Rob’s Critical Book Review: “Underground,” by Craig Spector
Though I’m sure to upset some authors and publishers who, understandably, want five-star reviews, I’ve my own definition of the five-star system.
*One Star: A crime against God and man.
*Two Stars: Poor, or otherwise not ready for publication.
*Three Stars: A solid work worth the money/read.
*Four Stars: A superior, award-worthy achievement.
*Five Stars: A standard setter, a work to stand the test of time, a work to be studied and read again and again….
A risky book. A reader’s book. A writer’s. A streamlined horror epic!
“Underground,” by Craig Spector, a three-star winner! (Which means that I LOVED IT.)
Craig Spector, of course, stands as one of the greats in the horror community’s pantheon of writing gods, a pillar, and who—it can be argued—along with John Skipp, fathered the sub-genre of splatterpunk. True or not—and it’s more true than it isn’t—I can’t deny the impact his works have had on me over the years, back-in-the-day, taking me through high school and beyond, and repeatedly knocking my socks off with “The Light at the End,” “The Scream,” “The Cleanup,” “The Bridge,” and more.
“Underground” has been no different.
And yet it was!
Here’s the book’s description:
Once upon a time there were seven good friends. They were the forgotten little brothers and sisters of the Big Chill generation, born in the turbulent year when the flames of Watts lit the City of Angels and napalm kissed the war-torn skies of Vietnam. They called themselves The Underground. For Justin and Mia, Josh and Caroline, Amy, Seth, and Simon, there was nothing but drugs and music, combined with boundless cynicism and a deep yearning for something that really mattered.
As graduation rolled around, they knew they would drift apart. By Labor Day weekend, there was just enough time to throw one last private party. But where? Creepy old Custis Manor was temporarily uninhabited. So they motored out to the moldering southern plantation, ready to party the night away.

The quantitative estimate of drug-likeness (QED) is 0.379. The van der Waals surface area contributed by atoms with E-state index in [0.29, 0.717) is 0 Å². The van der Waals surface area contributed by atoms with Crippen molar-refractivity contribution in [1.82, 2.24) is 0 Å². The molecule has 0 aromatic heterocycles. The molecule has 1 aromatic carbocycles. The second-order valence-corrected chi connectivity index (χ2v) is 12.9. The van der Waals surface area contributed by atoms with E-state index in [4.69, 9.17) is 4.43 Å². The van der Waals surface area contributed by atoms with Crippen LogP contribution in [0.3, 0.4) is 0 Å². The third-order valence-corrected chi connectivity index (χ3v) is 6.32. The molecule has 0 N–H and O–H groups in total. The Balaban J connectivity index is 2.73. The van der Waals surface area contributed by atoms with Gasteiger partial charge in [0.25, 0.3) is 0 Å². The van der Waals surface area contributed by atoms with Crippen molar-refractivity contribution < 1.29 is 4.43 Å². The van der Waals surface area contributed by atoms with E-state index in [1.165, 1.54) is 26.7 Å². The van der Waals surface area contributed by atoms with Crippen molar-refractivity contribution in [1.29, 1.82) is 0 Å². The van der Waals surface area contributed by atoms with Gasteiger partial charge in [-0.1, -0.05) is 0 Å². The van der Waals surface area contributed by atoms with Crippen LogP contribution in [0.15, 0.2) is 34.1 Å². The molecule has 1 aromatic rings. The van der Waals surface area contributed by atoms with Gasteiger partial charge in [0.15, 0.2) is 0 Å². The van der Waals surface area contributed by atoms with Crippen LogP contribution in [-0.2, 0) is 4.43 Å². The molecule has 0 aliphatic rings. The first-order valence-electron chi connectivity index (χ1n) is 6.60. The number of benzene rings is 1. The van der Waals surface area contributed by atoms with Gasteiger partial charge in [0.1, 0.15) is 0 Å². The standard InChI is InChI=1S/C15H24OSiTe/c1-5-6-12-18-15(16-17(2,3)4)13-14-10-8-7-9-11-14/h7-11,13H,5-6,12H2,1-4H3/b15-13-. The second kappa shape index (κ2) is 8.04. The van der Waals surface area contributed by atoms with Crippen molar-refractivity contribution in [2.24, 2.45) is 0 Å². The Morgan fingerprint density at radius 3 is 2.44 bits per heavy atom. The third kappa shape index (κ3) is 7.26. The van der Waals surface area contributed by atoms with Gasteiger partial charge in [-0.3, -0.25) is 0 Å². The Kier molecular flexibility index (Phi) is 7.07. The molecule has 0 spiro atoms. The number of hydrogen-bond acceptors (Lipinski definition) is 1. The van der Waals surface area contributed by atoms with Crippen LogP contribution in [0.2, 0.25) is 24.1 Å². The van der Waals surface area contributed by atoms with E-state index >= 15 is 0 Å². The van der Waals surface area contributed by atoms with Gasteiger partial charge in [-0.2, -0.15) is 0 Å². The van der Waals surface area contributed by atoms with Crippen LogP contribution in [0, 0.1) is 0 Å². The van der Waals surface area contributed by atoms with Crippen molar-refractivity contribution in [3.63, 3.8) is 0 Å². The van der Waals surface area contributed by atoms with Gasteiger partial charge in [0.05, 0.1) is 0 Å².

They could not have known that on the other side of the mirrors, something watched: a
corrupt, voracious force, neither fully living nor truly dead. It was a soulless spirit of evil that had spent more than two hundred years cultivating its terrible powers.
It was the Great Night. And Custis Manor was its domain.
In one terrifying night their lives were forever shattered. One died. One disappeared. The survivors were scarred both inside and out. For twenty years, they couldn’t face the truth of what had really happened.
One has gone back, and through the mirror. And now the remaining friends are forced to confront the demons of their own pasts and a greater nightmare beyond their comprehension. Together they must face the Great Night, lay waste to its vicious legacy, and free the thousands of souls still trapped there, as the reunited Underground meets the Underground Railroad of souls.
Does the above description do its job?
Tantalize a potential reader to give the work a shot?
I believe it does. It also sounds a tad bit familiar, if not in plot, then in concept. Seems to be part of the natural progression of writers—at least in the spooky fiction realm—to want to pen a tale about youth wasted on the young, of jaded or otherwise damaged adults reuniting to right past wrongs, or otherwise “fix” something done in their—the assembled squad’s—collective past.
When this kind of story is done well, there are some real gems to be had. One cannot help but think of Stephen King’s “It,” Douglas Clegg’s “You Come When I Call You,” Golden’s “The Boys Are Back in Town,” or Peter Straub’s superb “A Dark Matter.”
Does Spector’s “Underground” deserve to be mentioned with this kind of company?